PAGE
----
Similar to the wall that Lee Quinones, Futura, Cern, Push, Risky and OG Abel collaborated on just on the other side of the building which had originally been the site of Blu’s buffed mural, repainting over Katsu’s spot would have to be a collaborative effort. Freedom sketched a tribute piece to Blade, using some of his most iconic images. A few people painted the outline of the Blade tribute, and Rime came in to add the color. For more detail on the story and images of the entire process, check out Martha Cooper’s blog.
I don’t want to say that Blade does not deserve a tribute mural (he is one of my favorite early writers, particularly for the very piece that makes up the core of this tribute mural), but I think it is telling that no one writer would go over Katsu alone. MOCA has every right to do what they want with their own walls, which is why I don’t think the covering of Blu or Katsu’s pieces should be considered censorship, but I definitely wish that Katsu piece had stayed. The man is at the top of his game and a trailblazer in 21st century graffiti, so he deserved mention in the show as part of the next generation of great writers, and it just would have given the show a gritter feel. On the other hand, I don’t want to begin to imagine the problems that keeping that piece would have caused… At least Blade got some added props in the show and Os Gêmeos still painted something.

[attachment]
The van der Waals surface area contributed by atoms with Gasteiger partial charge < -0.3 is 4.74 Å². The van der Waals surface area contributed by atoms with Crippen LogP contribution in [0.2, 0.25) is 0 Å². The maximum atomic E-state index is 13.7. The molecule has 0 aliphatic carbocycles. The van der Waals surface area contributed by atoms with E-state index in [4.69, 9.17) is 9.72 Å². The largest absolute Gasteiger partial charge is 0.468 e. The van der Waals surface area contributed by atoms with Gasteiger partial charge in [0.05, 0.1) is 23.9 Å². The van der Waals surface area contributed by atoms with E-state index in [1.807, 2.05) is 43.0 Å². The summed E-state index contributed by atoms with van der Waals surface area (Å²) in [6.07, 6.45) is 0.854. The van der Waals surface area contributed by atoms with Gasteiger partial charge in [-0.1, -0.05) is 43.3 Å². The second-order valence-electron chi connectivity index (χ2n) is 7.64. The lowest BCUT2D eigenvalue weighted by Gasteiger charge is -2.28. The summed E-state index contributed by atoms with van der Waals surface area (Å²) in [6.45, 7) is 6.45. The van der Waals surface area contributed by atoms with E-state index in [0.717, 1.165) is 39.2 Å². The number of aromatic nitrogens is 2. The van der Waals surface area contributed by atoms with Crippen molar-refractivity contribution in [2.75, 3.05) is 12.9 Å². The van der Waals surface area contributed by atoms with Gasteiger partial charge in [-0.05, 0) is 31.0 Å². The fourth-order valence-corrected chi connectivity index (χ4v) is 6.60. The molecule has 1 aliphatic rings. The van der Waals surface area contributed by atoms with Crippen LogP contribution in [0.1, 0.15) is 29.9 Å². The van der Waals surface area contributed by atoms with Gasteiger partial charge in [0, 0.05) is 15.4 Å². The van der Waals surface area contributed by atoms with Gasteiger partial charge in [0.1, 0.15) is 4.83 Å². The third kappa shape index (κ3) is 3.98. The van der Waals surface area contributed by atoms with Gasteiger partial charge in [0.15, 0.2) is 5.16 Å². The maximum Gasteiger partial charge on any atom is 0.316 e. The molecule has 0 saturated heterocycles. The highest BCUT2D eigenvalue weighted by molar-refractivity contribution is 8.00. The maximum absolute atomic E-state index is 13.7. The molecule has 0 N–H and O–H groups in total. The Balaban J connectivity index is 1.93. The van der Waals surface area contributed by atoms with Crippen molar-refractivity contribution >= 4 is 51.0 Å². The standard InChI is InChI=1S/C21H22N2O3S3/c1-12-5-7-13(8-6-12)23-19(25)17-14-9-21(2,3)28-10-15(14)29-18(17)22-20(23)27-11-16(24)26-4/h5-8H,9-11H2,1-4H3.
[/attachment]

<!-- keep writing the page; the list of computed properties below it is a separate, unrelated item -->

The American Folk Museum (AFAM) is one of my favorite places to visit when I’m in New York. I’ve always found something a bit strange though: this NYC based museum dedicated to self-taught artists has never done anything related to graffiti. Until now. This summer, AFAM is putting 4 old-school graffiti writers in an exhibition in Venice during the Venice Biennale. Vision and Vernacular: Eight African-American Artists in Venice includes four self-taught graffiti writers selected by Carlo McCormick: Blade, Quik, Daze and Sharp. Each artist will make an installation at the Fondaco dei Tedeschi. The show runs from June 1st-15th. This show should be really interesting, especially in contrast to the rest of the Biennale, and is definitely a giant leap forward for AFAM by acknowledging graffiti.
In a seemingly odd match, the exhibition is sponsored by Benetton, as in United Colors of Benetton, but hey, whatever gets the job done done!
Henry Chalfant and Martha Cooper took the photos for the legendary graffiti book Subway Art, and Blade is one of the writers featured in the book. I think these interviews with them were filmed at a show that the three of them were involved with earlier this year in Paris. It’s a cool video if you love classic graffiti (and Wu-Tang Clan’s music).